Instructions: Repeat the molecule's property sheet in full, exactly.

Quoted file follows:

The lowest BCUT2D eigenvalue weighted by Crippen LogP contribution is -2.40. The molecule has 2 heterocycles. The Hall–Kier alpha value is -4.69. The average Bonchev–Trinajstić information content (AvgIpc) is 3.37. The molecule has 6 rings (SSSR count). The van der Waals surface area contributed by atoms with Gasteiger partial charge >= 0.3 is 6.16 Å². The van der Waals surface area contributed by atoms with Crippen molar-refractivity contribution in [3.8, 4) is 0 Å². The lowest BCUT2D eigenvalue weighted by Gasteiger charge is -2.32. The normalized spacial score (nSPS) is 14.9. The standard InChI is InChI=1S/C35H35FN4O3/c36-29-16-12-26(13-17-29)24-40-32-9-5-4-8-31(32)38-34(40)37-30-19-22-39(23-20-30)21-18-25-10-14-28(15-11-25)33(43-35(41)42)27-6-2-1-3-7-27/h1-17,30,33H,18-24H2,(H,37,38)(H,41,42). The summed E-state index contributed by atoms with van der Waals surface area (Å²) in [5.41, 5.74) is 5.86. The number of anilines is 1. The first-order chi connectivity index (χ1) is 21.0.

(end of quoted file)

The lowest BCUT2D eigenvalue weighted by Crippen LogP contribution is -2.40. The molecule has 2 heterocycles. The Hall–Kier alpha value is -4.69. The average Bonchev–Trinajstić information content (AvgIpc) is 3.37. The molecule has 6 rings (SSSR count). The van der Waals surface area contributed by atoms with Gasteiger partial charge >= 0.3 is 6.16 Å². The van der Waals surface area contributed by atoms with Crippen molar-refractivity contribution in [3.8, 4) is 0 Å². The lowest BCUT2D eigenvalue weighted by Gasteiger charge is -2.32. The normalized spacial score (nSPS) is 14.9. The standard InChI is InChI=1S/C35H35FN4O3/c36-29-16-12-26(13-17-29)24-40-32-9-5-4-8-31(32)38-34(40)37-30-19-22-39(23-20-30)21-18-25-10-14-28(15-11-25)33(43-35(41)42)27-6-2-1-3-7-27/h1-17,30,33H,18-24H2,(H,37,38)(H,41,42). The summed E-state index contributed by atoms with van der Waals surface area (Å²) in [5.41, 5.74) is 5.86. The number of anilines is 1. The first-order chi connectivity index (χ1) is 21.0.